Q: Have you faced any challenges or backlashes for associating your art to social issues?
A: I get that a lot talking about men, women and telling the truth. Sometimes it might seem against a religion maybe, but I don’t believe someone can tell me that I should stop calling myself a Hindu. And with my nude paintings I get it always. I do not care about this. I know if I tell the truth people of privilege will have a problem but that won’t stop me.
Q: What are the different products or forms of the art that you create? (Paintings, murals etc.)
A: Our favorite is the murals. Ghosh is my favorite critic and being a photographer himself, he has a great eye for colors. He has, of course, brought all the beautiful colors in my life. We love doing the murals, then there are my watercolor and ink paintings too. For the products we do not print them on stuff. We have kept it all hand painted. This is something unique that everyone can have. A touch of the studio itself. There are bags, brooches, bookmarks and many more.
Q: Do you think it is a good idea to put art on everyday items, such as, cushions, cups or wall hangings. Can you explain why?
A: No i don’t think so. Not always. I don’t go for very regular items of utility. I create things which can be kept as a memory for lifetime. I don’t go into utility stuff which I could and that would bring a lot of money. But no, that has not been our objective. Yes obviously art is there in everything, even how you live your life, but for our style of painting and art I don’t want to put them on random stuff.
Q: What is your advice for budding artists? What advice would you give them not only relating to their work but also on how to market or promote it?
A: Artists should never ever lose hope. Instant fame overnight is not a thing. Even if it happens, it won’t last long if you don’t work hard. Only thing I would like to suggest is work hard, create something every day, make a strong base, sketch a lot. And everything will follow. And yes go out and show your work to people. Be confident and don’t expect it to be like a fairytale always. Fight and win.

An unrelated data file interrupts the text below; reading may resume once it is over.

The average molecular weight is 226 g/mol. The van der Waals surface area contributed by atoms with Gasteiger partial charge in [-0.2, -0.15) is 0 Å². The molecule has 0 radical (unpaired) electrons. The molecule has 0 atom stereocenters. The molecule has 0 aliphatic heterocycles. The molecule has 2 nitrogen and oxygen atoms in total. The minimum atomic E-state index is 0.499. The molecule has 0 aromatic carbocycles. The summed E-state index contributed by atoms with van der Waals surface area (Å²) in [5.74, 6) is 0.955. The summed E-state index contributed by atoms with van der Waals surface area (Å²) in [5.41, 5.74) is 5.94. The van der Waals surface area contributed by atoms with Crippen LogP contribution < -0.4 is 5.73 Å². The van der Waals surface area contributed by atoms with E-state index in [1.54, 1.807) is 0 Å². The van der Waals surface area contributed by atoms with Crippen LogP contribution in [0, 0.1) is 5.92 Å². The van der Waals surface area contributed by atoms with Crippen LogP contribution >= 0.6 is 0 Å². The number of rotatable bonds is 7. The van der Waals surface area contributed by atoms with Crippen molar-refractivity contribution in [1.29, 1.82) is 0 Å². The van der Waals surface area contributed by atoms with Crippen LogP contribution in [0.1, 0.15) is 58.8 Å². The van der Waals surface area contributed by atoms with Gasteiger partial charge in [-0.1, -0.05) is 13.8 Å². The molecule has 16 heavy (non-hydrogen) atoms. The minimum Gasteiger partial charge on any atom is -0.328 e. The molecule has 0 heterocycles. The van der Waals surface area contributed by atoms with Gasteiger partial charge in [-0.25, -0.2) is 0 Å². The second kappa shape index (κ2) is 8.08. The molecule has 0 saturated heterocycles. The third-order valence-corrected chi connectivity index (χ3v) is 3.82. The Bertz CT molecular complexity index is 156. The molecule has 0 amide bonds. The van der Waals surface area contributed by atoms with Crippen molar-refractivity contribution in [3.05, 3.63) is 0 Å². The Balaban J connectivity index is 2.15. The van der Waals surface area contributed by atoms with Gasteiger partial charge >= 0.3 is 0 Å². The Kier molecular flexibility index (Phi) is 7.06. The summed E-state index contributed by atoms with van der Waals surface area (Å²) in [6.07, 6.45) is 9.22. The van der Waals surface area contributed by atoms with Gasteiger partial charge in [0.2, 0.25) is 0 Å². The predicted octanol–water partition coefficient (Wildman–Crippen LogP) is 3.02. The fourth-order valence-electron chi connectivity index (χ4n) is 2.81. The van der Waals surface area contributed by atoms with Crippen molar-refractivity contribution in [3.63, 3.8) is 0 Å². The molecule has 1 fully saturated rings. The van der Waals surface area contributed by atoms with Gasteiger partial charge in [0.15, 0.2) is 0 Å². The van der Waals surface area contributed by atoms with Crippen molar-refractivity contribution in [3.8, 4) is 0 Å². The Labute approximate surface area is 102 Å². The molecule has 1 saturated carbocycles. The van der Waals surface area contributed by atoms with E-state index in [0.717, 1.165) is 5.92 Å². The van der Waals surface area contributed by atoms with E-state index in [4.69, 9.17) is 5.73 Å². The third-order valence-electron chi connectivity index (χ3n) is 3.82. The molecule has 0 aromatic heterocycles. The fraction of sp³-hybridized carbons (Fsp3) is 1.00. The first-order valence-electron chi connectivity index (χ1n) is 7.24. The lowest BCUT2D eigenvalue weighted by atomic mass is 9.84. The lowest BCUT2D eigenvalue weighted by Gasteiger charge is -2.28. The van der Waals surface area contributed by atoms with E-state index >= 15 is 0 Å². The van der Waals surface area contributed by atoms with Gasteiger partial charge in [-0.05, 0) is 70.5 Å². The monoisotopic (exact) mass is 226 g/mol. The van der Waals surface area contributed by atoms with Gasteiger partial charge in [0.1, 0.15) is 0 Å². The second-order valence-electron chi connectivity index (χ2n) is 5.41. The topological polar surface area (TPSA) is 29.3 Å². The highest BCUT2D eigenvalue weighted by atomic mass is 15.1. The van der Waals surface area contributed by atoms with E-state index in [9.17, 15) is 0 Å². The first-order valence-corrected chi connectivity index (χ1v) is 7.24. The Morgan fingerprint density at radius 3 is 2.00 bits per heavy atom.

Q: What do you think are some of the qualities one needs in order to be a good painter or visual creator?
A: Keep your eyes open, not those on your face, but the eyes of your mind. Observe even the most negligible thing. Take things seriously. Deal with it. That’s the best suggestion I can give for someone who is starting.
Q: On a lighter note, how long do you usually take to complete a painting or creative piece?
A: It depends. Depends on how it is, how much I want to put there. I cannot put it in an exact time frame, but a month is good to think and do. It takes a day or two to make the creation, but I need to visualize it and visualizing takes the most time.
Q: Which are one or two pieces of art that you wish you had created instead of someone else?
A: The Kiss by Gustav Klimt. I wish i made that painting. That’s my favorite.
Q: What has been your biggest support system? According to you, what motivates you?
A: My best friend and now husband is my greatest support system. He keeps me going. I painted even when he was not there, but I wouldn’t live them if he wasn’t here. He even as a person and we together are the perfect battle to paint. I can’t sleep without creating something. That keeps me motivated. I need to sleep. So I need to create something and then get it.
Q: Any future plans related to your art or studio?
A: To tell the truth, we didn’t plan this journey ever. Even where we are today it wasn’t plan. I want it to be like this. I hate planning; I want it to be like an accident!! A beautiful one hopefully.